Restaurants become supermarkets to tackle food shortages
The move will also protect jobs in the hospitality industry.
Very early on in the Coronavirus pandemic, the reaction from the public was to head to the shops and fill their arms with everything they could find. Although governments have since persisted in reassuring people that excess shopping is really not necessary, the problem continues.
Elsewhere, cafes and restaurants have seen the opposite response with vast swathes of the population staying away from places where they would normally enjoy a meal. Compounded by nationwide restrictions for these types of businesses with instructions to close, the situation for workers and owners is bleak.
Thankfully, as is often the case in times of crisis, ingenuity has come to the fore. Since supermarkets are unable to keep their shelves filled and restaurants can’t get anyone through the door, why not combine the two and turn restaurants into supermarkets?
That’s the plan of businessman John Vincent, who owns the London-based Leon restaurants chain. He has teamed up with the hospitality company Absolute Taste to deliver pre-packaged meals straight to people’s homes.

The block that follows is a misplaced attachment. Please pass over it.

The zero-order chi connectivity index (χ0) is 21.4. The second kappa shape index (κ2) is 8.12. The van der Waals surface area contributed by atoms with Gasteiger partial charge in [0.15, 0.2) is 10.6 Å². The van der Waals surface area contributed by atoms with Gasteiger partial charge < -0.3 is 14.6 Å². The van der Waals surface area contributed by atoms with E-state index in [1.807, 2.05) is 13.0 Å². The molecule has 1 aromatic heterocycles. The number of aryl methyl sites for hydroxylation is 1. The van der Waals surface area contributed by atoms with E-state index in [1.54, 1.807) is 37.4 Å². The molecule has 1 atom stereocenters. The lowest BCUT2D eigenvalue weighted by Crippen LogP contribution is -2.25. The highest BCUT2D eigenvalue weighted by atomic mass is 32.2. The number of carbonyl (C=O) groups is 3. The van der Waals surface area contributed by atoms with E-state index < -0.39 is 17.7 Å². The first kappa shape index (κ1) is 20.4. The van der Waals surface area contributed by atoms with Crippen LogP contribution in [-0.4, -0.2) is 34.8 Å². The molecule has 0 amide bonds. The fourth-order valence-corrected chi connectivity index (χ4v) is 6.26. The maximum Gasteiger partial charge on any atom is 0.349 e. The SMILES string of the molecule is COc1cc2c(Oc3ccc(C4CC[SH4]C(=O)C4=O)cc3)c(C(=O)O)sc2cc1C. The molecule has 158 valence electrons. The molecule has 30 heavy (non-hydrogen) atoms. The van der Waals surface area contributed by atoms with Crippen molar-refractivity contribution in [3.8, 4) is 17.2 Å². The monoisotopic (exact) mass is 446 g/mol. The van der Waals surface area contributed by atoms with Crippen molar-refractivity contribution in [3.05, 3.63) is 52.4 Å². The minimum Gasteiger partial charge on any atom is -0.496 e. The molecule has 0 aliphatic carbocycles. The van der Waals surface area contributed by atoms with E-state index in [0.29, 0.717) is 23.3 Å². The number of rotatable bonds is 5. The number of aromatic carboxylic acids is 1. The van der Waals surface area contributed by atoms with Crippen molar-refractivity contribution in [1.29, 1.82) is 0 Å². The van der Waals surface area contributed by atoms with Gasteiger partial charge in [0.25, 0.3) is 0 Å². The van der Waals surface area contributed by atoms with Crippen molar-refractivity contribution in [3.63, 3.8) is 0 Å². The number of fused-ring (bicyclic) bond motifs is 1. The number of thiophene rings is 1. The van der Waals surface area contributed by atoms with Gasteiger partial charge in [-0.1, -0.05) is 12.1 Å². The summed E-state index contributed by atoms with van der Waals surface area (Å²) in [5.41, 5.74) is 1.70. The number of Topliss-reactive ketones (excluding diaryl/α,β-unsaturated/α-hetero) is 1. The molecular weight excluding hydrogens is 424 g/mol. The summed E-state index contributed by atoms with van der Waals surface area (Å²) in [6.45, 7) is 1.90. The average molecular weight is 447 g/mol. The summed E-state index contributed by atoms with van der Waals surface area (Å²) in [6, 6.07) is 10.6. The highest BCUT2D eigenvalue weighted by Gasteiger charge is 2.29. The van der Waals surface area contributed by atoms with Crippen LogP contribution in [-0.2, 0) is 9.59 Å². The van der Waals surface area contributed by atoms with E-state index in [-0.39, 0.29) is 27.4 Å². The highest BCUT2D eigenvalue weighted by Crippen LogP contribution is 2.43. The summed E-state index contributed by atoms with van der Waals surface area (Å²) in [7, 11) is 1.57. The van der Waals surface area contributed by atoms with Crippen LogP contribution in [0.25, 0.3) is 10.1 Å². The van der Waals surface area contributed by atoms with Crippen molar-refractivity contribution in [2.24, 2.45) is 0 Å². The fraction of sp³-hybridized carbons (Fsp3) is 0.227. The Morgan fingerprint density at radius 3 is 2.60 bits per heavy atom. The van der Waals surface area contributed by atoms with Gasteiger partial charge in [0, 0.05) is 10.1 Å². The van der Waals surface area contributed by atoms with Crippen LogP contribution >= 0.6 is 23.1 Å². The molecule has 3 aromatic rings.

The idea is to launch an online order site where customers can request food of their choice and have it delivered direct to their door. Not only will this benefit the consumer (who can avoid queuing in shops) but it will also take some of the strain off supermarkets that are buckling under excessive demand and – crucially – secure the jobs of restaurant workers and of those in the supply chains.
News websites and social media are currently awash with stories of members of local communities pitching-in to support their neighbours. This idea, however, is taking that community spirit, mixing it with entrepreneurship knowhow and catalysing a coordinated response on a more widespread scale. If it is successful, surely more companies will follow suit to help keep their finances healthy.